One of the most intriguing aspects of Where Hope Grows is also among the least important: Danica McKellar (that’s Winnie Cooper to us mere mortals) and William Zabka (“Sweep the leg, Johnny!”) play a married couple.
The faith-based drama surrounding their tertiary relationship tells of a washed-up ballplayer whose unexpected friendship with a young adult living with Down syndrome yields many insights of the life-affirming variety.
Writer-director Chris Dowling handles that worrisome premise with a more even hand than this genre’s ill-advised predecessors, though Produce (David DeSanctis), the inspirational teen in question, is often reduced to a narrative device rather than a three-dimensional character. Calvin Campbell (Kristoffer Polaha) is a single father whose fleeting glory on the baseball diamond does little to make his current struggles any easier, while Produce works among the fruits and vegetables at a local supermarket with the dastardly Colt (Michael Grant), a patently evil youth who happens to be dating Calvin’s daughter. These combustible narrative elements come to a head in a third act that reduces Where Hope Grows to an overt morality tale. (Spoiler-averse viewers needn’t read on.)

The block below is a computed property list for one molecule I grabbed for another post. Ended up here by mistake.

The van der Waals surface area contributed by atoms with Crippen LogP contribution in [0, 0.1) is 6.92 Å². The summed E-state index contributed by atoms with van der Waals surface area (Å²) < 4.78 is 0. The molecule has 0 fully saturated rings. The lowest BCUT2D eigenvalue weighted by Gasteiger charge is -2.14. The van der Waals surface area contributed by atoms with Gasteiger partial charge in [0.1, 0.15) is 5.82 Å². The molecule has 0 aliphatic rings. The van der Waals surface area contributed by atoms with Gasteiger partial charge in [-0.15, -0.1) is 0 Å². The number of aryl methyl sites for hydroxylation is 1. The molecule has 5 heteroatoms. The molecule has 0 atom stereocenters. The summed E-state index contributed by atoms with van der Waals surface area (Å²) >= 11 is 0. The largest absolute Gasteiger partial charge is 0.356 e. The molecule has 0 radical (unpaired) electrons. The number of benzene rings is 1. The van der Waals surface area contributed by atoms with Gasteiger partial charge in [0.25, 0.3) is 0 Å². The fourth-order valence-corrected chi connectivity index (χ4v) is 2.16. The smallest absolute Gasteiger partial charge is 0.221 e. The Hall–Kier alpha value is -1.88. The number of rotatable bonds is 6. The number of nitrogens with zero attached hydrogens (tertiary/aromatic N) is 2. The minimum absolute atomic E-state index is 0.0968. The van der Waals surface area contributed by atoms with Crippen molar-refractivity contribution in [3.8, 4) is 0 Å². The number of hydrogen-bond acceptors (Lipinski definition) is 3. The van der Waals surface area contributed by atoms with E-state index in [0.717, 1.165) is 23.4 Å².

When a drunk-driving accident leaves two key characters in life-or-death peril, Dowling and Co. coyly use the fact that the more innocent of the two is alive as a triumphant reveal — all well and good, though also a bit awkward considering a stadium full of fans erupts in applause at the exact moment we realize someone else is dead.